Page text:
APT29 Russian Hackers Use WineLoader Malware to Target German Political Parties

Written by Mitchell Langley

March 25, 2024

APT29 Russian Hackers Use WineLoader Malware to Target German Political Parties

The APT29 group is employing phishing attacks to distribute a backdoor called WineLoader malware. This malicious software enables the hackers to remotely access compromised devices and networks.


APT29 Targets Using WineLoader Malware

Researchers have issued a warning regarding a Russian hacking group APT29 associated with Russia’s Foreign Intelligence Service (SVR). This group has expanded its targets from diplomatic missions to include political parties in Germany.

APT29, also known as Midnight Blizzard, NOBELIUM, or Cozy Bear, is a Russian hacking group that is believed to be associated with the Russian Foreign Intelligence Service (SVR).

This group has gained notoriety for their involvement in various cyberattacks, including the well-known SolarWinds supply chain attack in December 2020.

Over the years, APT29 has consistently targeted governments, embassies, senior officials, and other entities. They employ a range of tactics, such as phishing and supply chain compromises for their attacks.

Recently, APT29 has shifted their focus towards cloud services. They have successfully breached Microsoft systems, gaining unauthorized access to Exchange accounts and compromising the MS Office 365 email environment used by Hewlett Packard Enterprise.

Russian Hackers from Nobelium Impersonating Political Parties

Mandiant researchers have discovered that APT29 has initiated a phishing campaign against German political parties starting in late February 2024. This represents a significant shift in the group’s operational strategy, as it is the first time they have targeted political parties.

The hackers are now employing phishing emails with a lure centered around the Christian Democratic Union (CDU), which is a famous political party in Germany and currently holds the second largest number of seats in the federal parliament (Bundestag).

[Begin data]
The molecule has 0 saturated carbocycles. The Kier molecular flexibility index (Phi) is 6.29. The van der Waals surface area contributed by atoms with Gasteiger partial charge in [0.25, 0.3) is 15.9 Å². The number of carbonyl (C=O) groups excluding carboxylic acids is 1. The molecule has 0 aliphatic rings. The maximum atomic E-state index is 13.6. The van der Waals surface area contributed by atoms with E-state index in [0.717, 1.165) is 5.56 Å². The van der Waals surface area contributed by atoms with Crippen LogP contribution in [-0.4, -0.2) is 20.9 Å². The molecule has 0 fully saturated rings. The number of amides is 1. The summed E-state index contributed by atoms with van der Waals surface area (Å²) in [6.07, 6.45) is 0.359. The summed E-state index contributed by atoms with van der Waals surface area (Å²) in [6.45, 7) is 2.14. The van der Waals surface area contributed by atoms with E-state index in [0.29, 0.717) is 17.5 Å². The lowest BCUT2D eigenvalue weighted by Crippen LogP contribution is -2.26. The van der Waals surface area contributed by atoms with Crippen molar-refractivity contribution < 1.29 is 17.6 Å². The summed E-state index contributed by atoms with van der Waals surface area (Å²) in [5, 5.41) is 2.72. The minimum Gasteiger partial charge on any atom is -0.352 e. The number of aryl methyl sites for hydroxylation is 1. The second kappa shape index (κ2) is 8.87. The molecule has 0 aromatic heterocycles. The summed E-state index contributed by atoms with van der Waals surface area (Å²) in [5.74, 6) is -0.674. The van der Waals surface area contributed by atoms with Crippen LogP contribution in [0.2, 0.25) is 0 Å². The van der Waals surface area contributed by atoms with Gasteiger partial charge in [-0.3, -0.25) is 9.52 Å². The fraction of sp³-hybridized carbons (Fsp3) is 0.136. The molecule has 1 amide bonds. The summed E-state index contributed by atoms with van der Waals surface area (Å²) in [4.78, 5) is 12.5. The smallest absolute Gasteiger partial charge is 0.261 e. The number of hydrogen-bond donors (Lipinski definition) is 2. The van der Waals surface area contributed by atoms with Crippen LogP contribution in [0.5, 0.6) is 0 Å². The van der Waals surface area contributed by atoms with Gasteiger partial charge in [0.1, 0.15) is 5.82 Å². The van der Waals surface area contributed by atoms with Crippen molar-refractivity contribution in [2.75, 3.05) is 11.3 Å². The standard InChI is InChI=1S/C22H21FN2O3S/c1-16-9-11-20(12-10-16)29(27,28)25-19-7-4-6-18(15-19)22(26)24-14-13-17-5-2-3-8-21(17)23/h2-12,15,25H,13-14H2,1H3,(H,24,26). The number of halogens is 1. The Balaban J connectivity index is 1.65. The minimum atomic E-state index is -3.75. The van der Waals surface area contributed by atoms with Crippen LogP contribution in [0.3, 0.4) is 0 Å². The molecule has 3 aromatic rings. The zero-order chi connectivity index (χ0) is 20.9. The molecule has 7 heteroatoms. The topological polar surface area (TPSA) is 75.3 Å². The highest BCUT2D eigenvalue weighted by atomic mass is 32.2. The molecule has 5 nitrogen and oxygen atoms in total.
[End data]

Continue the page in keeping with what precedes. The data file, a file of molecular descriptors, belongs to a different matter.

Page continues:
The phishing emails, as observed by Mandiant, masquerade as dinner invitations from the CDU and contain a link to an external webpage. This webpage delivers a ZIP archive that contains the ‘Rootsaw’ malware dropper.

APT29 Targets Using WineLoader Malware

Source: Mandiant

When executed, the Rootsaw malware proceeds to download and execute a backdoor named ‘WineLoader’ on the victim’s computer.

In February, Zscaler discovered the WineLoader malware being used in phishing attacks that impersonated invites to diplomats for a wine-tasting event. This indicates that the WineLoader backdoor has been in use even before its recent deployment by APT29.

The WineLoader backdoor shares similarities with other malware variants used in previous APT29 attacks, such as ‘burnbatter’, ‘myskybeat’, and ‘beatdrop’. These similarities suggest a common developer behind these malicious tools.

However, the WineLoader malware stands out due to its modular design and increased customization compared to previous variants. It does not rely on off-the-shelf loaders and establishes an encrypted communication channel with the command and control (C2) server for secure data exchange.

According to Mandiant’s analysts, the WineLoader malware was initially observed in late January 2024 during an operation targeting diplomats from several countries, including the Czech Republic, Germany, India, Italy, Latvia, and Peru.

WineLoader Malware Uses RC4 Encryption to Evade Detection

To avoid detection, WineLoader utilizes RC4 encryption and is loaded directly into memory through DLL side-loading. This technique takes advantage of a legitimate Windows executable called “sqldumper.exe”.

Once activated, WineLoader collects various system information, including the victim’s username, device name, and process name. This data is then sent to the command and control (C2) server, allowing for system profiling.

The C2 server can issue commands for executing modules that can be dynamically loaded to perform specific tasks like establishing persistence within the compromised system.

There are no specific details about the modules used by WineLoader, but it is believed that the malware’s modular design enables APT29 to carry out many of its espionage activities.

The group’s targeting of political parties indicates a potential intention to influence or monitor political processes, which could be indicative of broader geopolitical objectives.

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